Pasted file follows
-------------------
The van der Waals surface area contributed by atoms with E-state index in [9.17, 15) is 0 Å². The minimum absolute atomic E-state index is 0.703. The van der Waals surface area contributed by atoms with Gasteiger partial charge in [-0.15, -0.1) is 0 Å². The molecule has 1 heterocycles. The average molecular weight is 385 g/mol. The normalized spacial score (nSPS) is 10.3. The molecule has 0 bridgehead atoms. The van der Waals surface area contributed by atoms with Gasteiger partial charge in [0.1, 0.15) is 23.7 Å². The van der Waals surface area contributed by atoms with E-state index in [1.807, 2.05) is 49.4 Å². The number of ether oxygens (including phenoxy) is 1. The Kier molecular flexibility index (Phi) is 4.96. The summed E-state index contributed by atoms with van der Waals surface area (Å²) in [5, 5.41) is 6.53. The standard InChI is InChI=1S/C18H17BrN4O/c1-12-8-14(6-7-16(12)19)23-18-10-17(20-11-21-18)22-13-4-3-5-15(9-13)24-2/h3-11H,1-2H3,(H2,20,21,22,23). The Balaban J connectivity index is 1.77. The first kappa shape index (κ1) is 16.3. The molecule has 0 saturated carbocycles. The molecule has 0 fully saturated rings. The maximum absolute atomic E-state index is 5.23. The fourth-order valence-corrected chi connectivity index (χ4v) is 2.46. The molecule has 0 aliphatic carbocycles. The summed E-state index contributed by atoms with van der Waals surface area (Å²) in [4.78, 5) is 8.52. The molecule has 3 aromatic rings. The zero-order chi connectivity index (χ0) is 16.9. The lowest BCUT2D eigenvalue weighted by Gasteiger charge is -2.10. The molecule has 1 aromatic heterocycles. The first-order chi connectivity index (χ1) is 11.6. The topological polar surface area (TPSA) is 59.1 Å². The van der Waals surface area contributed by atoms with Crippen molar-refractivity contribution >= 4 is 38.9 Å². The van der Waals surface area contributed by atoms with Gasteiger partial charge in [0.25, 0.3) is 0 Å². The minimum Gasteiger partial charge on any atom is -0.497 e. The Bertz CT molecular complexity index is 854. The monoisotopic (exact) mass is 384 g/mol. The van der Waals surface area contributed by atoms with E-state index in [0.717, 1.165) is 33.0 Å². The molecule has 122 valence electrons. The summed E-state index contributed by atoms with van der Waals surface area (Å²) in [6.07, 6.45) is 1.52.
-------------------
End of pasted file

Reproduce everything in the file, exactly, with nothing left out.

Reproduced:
The van der Waals surface area contributed by atoms with E-state index in [9.17, 15) is 0 Å². The minimum absolute atomic E-state index is 0.703. The van der Waals surface area contributed by atoms with Gasteiger partial charge in [-0.15, -0.1) is 0 Å². The molecule has 1 heterocycles. The average molecular weight is 385 g/mol. The normalized spacial score (nSPS) is 10.3. The molecule has 0 bridgehead atoms. The van der Waals surface area contributed by atoms with Gasteiger partial charge in [0.1, 0.15) is 23.7 Å². The van der Waals surface area contributed by atoms with E-state index in [1.807, 2.05) is 49.4 Å². The number of ether oxygens (including phenoxy) is 1. The Kier molecular flexibility index (Phi) is 4.96. The summed E-state index contributed by atoms with van der Waals surface area (Å²) in [5, 5.41) is 6.53. The standard InChI is InChI=1S/C18H17BrN4O/c1-12-8-14(6-7-16(12)19)23-18-10-17(20-11-21-18)22-13-4-3-5-15(9-13)24-2/h3-11H,1-2H3,(H2,20,21,22,23). The Balaban J connectivity index is 1.77. The first kappa shape index (κ1) is 16.3. The molecule has 0 saturated carbocycles. The molecule has 0 fully saturated rings. The maximum absolute atomic E-state index is 5.23. The fourth-order valence-corrected chi connectivity index (χ4v) is 2.46. The molecule has 0 aliphatic carbocycles. The summed E-state index contributed by atoms with van der Waals surface area (Å²) in [4.78, 5) is 8.52. The molecule has 3 aromatic rings. The zero-order chi connectivity index (χ0) is 16.9. The lowest BCUT2D eigenvalue weighted by Gasteiger charge is -2.10. The molecule has 1 aromatic heterocycles. The first-order chi connectivity index (χ1) is 11.6. The topological polar surface area (TPSA) is 59.1 Å². The van der Waals surface area contributed by atoms with Crippen molar-refractivity contribution >= 4 is 38.9 Å². The van der Waals surface area contributed by atoms with Gasteiger partial charge in [0.25, 0.3) is 0 Å². The minimum Gasteiger partial charge on any atom is -0.497 e. The Bertz CT molecular complexity index is 854. The monoisotopic (exact) mass is 384 g/mol. The van der Waals surface area contributed by atoms with E-state index in [0.717, 1.165) is 33.0 Å². The molecule has 122 valence electrons. The summed E-state index contributed by atoms with van der Waals surface area (Å²) in [6.07, 6.45) is 1.52.